Over four hundred participants from the United States read either one of the propagandistic speeches or a control speech. Subsequently, they were asked questions about their empathy for the in-group and the out-group, their perceptions of the intentions of the in-group and the out-group, and whether violence is ever morally justifiable. Some of the results we anticipated. All of the types of speech, with the exception of nationalism, reduced the propensity of the participants to empathize with the out-group. Nationalism, revenge, and warnings of a direct threat raised empathy levels for the in-group. Nationalism, revenge, negative stereotyping, dehumanization, and references to justice systems all elevated positive attitudes toward the in-group.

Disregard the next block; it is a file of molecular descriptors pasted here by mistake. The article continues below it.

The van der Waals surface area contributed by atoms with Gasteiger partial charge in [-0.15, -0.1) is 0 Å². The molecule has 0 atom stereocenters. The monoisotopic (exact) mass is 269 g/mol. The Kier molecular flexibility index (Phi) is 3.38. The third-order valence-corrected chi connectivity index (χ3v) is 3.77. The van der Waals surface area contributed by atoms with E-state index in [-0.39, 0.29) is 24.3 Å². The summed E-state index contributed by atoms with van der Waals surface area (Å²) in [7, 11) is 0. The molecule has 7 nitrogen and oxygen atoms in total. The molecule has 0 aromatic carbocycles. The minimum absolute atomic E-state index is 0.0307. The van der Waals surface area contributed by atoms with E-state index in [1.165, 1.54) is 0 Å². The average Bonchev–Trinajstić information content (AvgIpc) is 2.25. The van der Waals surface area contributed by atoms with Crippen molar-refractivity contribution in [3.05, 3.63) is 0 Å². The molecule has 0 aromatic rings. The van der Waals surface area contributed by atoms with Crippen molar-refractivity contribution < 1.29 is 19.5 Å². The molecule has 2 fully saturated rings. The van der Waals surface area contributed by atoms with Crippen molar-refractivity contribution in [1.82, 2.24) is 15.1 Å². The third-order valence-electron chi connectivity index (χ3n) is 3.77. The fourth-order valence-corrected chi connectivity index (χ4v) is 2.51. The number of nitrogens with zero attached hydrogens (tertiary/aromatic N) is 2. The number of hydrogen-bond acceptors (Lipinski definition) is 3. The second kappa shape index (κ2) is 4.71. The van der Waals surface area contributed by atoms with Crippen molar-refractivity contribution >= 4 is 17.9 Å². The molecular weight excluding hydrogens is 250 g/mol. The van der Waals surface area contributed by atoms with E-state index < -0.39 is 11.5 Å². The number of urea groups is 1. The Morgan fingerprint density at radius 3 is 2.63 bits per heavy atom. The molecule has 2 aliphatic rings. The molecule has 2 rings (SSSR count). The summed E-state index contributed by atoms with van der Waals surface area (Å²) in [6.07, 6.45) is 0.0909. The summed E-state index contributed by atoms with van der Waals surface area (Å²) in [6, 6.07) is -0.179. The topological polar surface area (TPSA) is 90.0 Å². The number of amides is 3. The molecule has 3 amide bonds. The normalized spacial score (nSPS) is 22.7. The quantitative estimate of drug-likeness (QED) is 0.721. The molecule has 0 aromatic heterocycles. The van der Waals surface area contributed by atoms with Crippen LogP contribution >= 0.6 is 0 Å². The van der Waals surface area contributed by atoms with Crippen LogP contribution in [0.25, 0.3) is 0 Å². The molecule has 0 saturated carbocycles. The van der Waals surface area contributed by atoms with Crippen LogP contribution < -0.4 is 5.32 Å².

Other results were unexpected. Only revenge speech increased overall negative attitudes toward the out-group. Significantly, only the speeches that called for revenge and that referenced past atrocities led the participants to morally justify violence. Not only did revenge speech increase moral justifications of violence, but it also consolidated in-group identity to the same extent as highly nationalistic rhetoric. Dehumanizing speech, generally seen by criminal courts and experts as the most extreme form of hate speech, did not have the same effect on participants’ willingness to justify violence. Intriguingly, dehumanization speech increased participants’ belief that the aggressors are morally responsible for their acts, while revenge speech had exactly the opposite effect—they were judged as not morally responsible. We theorize that revenge speech disposes people to view the opposing group as lacking in any moral capacity, i.e., no longer made up of cognizant individuals capable of moral thought. This may explain intercommunal violence where aggressors turn against neighbors and colleagues with whom they had previously enjoyed close social bonds.